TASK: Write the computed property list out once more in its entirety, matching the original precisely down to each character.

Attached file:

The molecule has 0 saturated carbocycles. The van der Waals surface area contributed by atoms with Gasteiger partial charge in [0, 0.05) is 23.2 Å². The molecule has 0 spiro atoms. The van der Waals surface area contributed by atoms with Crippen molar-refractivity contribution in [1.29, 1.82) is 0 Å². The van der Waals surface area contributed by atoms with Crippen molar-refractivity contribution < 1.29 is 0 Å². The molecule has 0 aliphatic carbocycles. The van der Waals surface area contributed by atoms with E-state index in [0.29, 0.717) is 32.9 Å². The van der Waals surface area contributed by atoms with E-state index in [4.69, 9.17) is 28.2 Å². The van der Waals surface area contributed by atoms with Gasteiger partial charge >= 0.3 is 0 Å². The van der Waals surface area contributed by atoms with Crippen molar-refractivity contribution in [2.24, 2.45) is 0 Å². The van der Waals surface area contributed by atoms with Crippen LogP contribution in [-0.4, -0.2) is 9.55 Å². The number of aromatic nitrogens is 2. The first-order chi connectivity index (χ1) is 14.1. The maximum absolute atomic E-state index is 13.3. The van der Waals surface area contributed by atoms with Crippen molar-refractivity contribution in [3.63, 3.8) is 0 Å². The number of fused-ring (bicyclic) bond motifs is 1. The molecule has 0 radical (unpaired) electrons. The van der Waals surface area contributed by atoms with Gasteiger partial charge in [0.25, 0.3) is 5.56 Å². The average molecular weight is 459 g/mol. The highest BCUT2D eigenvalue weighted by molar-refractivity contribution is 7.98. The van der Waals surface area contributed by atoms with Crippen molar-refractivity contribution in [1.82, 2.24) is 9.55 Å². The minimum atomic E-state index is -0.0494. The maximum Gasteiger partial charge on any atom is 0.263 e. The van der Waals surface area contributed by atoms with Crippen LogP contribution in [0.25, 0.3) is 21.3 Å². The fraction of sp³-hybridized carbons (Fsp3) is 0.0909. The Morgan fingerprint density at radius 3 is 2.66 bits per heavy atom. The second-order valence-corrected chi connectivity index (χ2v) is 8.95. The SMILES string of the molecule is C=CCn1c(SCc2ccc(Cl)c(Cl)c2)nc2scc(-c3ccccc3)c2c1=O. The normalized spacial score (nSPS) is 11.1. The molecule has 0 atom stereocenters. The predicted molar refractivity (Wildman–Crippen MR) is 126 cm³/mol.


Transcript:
The molecule has 0 saturated carbocycles. The van der Waals surface area contributed by atoms with Gasteiger partial charge in [0, 0.05) is 23.2 Å². The molecule has 0 spiro atoms. The van der Waals surface area contributed by atoms with Crippen molar-refractivity contribution in [1.29, 1.82) is 0 Å². The van der Waals surface area contributed by atoms with Crippen molar-refractivity contribution < 1.29 is 0 Å². The molecule has 0 aliphatic carbocycles. The van der Waals surface area contributed by atoms with E-state index in [0.29, 0.717) is 32.9 Å². The van der Waals surface area contributed by atoms with E-state index in [4.69, 9.17) is 28.2 Å². The van der Waals surface area contributed by atoms with Gasteiger partial charge >= 0.3 is 0 Å². The van der Waals surface area contributed by atoms with Crippen molar-refractivity contribution in [2.24, 2.45) is 0 Å². The van der Waals surface area contributed by atoms with Crippen LogP contribution in [-0.4, -0.2) is 9.55 Å². The number of aromatic nitrogens is 2. The first-order chi connectivity index (χ1) is 14.1. The maximum absolute atomic E-state index is 13.3. The van der Waals surface area contributed by atoms with Crippen molar-refractivity contribution in [3.63, 3.8) is 0 Å². The number of fused-ring (bicyclic) bond motifs is 1. The molecule has 0 radical (unpaired) electrons. The van der Waals surface area contributed by atoms with Gasteiger partial charge in [0.25, 0.3) is 5.56 Å². The average molecular weight is 459 g/mol. The highest BCUT2D eigenvalue weighted by molar-refractivity contribution is 7.98. The van der Waals surface area contributed by atoms with Crippen molar-refractivity contribution in [1.82, 2.24) is 9.55 Å². The minimum atomic E-state index is -0.0494. The maximum Gasteiger partial charge on any atom is 0.263 e. The van der Waals surface area contributed by atoms with Crippen LogP contribution in [0.25, 0.3) is 21.3 Å². The fraction of sp³-hybridized carbons (Fsp3) is 0.0909. The Morgan fingerprint density at radius 3 is 2.66 bits per heavy atom. The second-order valence-corrected chi connectivity index (χ2v) is 8.95. The SMILES string of the molecule is C=CCn1c(SCc2ccc(Cl)c(Cl)c2)nc2scc(-c3ccccc3)c2c1=O. The normalized spacial score (nSPS) is 11.1. The molecule has 0 atom stereocenters. The predicted molar refractivity (Wildman–Crippen MR) is 126 cm³/mol.